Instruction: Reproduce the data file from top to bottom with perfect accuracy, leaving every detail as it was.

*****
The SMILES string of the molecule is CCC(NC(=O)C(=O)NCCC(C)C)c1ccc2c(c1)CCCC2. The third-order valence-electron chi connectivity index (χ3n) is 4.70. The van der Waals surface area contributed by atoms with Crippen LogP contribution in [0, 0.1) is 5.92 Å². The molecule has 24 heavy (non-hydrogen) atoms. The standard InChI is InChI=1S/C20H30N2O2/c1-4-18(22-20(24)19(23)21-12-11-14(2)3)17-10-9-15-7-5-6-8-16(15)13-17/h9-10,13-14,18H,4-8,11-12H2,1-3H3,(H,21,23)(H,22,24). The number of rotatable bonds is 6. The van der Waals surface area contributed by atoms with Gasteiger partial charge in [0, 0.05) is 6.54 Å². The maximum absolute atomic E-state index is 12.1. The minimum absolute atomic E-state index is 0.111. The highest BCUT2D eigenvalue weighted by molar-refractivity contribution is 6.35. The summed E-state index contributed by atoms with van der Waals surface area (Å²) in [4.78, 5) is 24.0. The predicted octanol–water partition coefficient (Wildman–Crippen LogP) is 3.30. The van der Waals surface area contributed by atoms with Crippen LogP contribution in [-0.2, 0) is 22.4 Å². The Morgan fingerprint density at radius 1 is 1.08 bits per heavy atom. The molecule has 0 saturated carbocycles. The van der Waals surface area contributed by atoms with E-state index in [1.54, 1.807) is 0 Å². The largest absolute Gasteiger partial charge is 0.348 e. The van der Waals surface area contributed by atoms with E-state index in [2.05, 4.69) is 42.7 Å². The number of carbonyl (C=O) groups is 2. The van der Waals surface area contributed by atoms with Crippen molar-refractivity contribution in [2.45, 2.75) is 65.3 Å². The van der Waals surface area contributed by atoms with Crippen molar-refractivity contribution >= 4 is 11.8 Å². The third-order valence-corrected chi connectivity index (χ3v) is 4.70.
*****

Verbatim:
The SMILES string of the molecule is CCC(NC(=O)C(=O)NCCC(C)C)c1ccc2c(c1)CCCC2. The third-order valence-electron chi connectivity index (χ3n) is 4.70. The van der Waals surface area contributed by atoms with Crippen LogP contribution in [0, 0.1) is 5.92 Å². The molecule has 24 heavy (non-hydrogen) atoms. The standard InChI is InChI=1S/C20H30N2O2/c1-4-18(22-20(24)19(23)21-12-11-14(2)3)17-10-9-15-7-5-6-8-16(15)13-17/h9-10,13-14,18H,4-8,11-12H2,1-3H3,(H,21,23)(H,22,24). The number of rotatable bonds is 6. The van der Waals surface area contributed by atoms with Gasteiger partial charge in [0, 0.05) is 6.54 Å². The maximum absolute atomic E-state index is 12.1. The minimum absolute atomic E-state index is 0.111. The highest BCUT2D eigenvalue weighted by molar-refractivity contribution is 6.35. The summed E-state index contributed by atoms with van der Waals surface area (Å²) in [4.78, 5) is 24.0. The predicted octanol–water partition coefficient (Wildman–Crippen LogP) is 3.30. The van der Waals surface area contributed by atoms with Crippen LogP contribution in [-0.2, 0) is 22.4 Å². The Morgan fingerprint density at radius 1 is 1.08 bits per heavy atom. The molecule has 0 saturated carbocycles. The van der Waals surface area contributed by atoms with E-state index in [1.54, 1.807) is 0 Å². The largest absolute Gasteiger partial charge is 0.348 e. The van der Waals surface area contributed by atoms with E-state index in [2.05, 4.69) is 42.7 Å². The number of carbonyl (C=O) groups is 2. The van der Waals surface area contributed by atoms with Crippen molar-refractivity contribution in [2.45, 2.75) is 65.3 Å². The van der Waals surface area contributed by atoms with Crippen molar-refractivity contribution >= 4 is 11.8 Å². The third-order valence-corrected chi connectivity index (χ3v) is 4.70.